The Price of Freedom
by Jerry Gilio
October 16, 2006

People love to throw around patriotic cliches but they seem reluctant to accept the reality of the words. I wonder how often some people have considered the meaning of the phrase "the price of freedom".

On September 11, 2001 the price of freedom was 2,973 lives. The tragedy of that day could easily have been avoided in a controlled society. But a police state that monitors every move within its borders for possible criminal intent wouldn't be America.

Americans' freedom restricts the government's ability to protect them. The "probable cause" requirement of the Constitution is one of the greatest obstacles to law enforcement ever imposed on a society. But does that make it wrong? To the contrary, I think it makes it great. It's a living testament to the fact that in America the power resides with the people, not the state.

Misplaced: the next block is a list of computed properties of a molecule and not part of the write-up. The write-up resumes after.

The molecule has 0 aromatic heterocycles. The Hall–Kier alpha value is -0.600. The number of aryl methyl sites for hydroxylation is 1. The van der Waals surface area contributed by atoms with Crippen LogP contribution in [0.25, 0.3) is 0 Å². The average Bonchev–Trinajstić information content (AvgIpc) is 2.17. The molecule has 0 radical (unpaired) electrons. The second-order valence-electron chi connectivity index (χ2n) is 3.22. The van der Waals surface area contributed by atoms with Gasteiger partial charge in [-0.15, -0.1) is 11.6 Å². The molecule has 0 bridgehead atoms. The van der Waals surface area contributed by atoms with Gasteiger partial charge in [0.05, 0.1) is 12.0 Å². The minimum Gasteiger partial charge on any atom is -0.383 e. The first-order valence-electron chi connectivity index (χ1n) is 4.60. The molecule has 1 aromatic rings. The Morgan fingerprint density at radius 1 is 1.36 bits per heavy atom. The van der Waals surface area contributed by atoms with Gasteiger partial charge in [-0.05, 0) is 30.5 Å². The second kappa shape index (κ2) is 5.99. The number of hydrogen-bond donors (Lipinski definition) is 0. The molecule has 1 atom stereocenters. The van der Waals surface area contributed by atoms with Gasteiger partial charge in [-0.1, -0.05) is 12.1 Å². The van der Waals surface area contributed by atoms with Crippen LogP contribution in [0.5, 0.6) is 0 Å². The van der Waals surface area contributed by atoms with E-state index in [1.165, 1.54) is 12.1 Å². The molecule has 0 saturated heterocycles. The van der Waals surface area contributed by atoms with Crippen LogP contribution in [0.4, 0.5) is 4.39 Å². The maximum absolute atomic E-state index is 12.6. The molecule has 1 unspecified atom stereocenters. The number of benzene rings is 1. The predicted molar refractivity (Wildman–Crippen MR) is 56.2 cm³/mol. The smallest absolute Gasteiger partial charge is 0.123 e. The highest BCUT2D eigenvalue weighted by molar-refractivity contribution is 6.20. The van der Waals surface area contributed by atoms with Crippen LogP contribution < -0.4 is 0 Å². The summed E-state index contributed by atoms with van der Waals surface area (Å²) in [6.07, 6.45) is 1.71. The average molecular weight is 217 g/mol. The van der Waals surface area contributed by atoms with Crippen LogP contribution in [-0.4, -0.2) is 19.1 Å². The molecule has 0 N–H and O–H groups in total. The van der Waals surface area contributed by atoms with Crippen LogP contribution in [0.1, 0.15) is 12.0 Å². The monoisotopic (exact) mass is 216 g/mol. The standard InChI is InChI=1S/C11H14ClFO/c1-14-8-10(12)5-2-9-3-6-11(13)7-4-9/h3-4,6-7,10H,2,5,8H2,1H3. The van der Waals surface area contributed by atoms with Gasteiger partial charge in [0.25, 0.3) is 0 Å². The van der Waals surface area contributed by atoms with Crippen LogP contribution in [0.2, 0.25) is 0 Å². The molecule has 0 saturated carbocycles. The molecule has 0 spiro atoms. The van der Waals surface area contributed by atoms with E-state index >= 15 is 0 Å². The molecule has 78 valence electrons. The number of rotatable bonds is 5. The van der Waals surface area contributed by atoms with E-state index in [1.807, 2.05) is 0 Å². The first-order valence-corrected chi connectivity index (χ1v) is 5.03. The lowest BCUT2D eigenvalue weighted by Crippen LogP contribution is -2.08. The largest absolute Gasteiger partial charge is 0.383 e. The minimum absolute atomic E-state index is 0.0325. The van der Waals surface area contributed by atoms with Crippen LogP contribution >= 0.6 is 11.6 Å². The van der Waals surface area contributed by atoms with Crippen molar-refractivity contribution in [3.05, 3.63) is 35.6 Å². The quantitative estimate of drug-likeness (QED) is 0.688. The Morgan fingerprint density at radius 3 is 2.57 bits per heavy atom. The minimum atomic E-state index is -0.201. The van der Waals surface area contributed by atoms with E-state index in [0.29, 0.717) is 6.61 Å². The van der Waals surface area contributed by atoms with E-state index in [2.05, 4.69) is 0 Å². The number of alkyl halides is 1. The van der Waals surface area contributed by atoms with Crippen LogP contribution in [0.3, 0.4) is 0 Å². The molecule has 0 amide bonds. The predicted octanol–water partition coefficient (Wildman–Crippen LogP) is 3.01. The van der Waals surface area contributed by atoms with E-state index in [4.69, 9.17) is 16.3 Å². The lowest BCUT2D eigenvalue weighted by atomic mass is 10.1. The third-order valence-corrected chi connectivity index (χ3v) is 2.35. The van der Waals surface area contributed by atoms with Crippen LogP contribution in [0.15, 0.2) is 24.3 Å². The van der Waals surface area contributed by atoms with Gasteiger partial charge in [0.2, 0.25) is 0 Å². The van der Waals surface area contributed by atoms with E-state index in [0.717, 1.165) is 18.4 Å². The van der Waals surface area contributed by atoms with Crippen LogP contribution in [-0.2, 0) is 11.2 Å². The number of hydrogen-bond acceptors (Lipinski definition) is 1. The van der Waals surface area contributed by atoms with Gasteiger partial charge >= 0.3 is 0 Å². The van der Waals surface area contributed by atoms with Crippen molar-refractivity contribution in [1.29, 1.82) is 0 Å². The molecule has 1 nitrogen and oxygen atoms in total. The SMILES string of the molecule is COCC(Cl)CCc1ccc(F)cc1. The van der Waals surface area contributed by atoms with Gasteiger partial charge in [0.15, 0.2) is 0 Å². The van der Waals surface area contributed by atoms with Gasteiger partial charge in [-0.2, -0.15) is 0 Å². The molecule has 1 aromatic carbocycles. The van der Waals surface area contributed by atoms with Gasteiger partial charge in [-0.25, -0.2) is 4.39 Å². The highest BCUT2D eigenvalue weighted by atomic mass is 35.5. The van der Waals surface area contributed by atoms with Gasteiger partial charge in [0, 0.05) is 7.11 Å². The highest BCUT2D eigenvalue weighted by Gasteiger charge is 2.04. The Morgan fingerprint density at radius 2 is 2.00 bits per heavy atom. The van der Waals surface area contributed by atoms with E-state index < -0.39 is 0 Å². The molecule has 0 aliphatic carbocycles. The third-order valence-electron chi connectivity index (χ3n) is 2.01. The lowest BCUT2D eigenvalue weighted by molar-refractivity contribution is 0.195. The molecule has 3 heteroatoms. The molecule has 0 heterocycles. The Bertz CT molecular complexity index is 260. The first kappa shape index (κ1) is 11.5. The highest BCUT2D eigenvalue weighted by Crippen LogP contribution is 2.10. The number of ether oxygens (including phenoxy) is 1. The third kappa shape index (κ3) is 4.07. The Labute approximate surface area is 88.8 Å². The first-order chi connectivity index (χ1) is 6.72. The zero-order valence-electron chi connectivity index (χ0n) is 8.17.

One of the difficulties in a free society is that criminal acts are easier to commit. Look at the current chaos in Iraq. A dictatorial barbarian like Saddam Hussein had the population relatively under control. All the various sects were equally crushed under his oppressive boot. But do we hold his methods in high esteem or view them with contempt?

The question I wish more Americans would ask themselves is, if the price of freedom is that some of us may die from time to time at the hands of madmen who are only able to carry out their homicidal plans because of the freedom we enjoy, should we accept our losses or eliminate the freedom? Because, thanks to the freedom that we hold so dear, we will probably never be able to stop all of them all of the time.

For my part, I'd prefer to risk dying as a free man than to live a carefully monitored, government-approved life. But I also strongly believe that these are not our only choices. For over 200 years our government has proven that it's capable of protecting its citizens while respecting the limitations imposed on its power by their freedom. I trust it can continue to do so, keeping us both safe and free. Anything else is un-American.

Copyright © 2006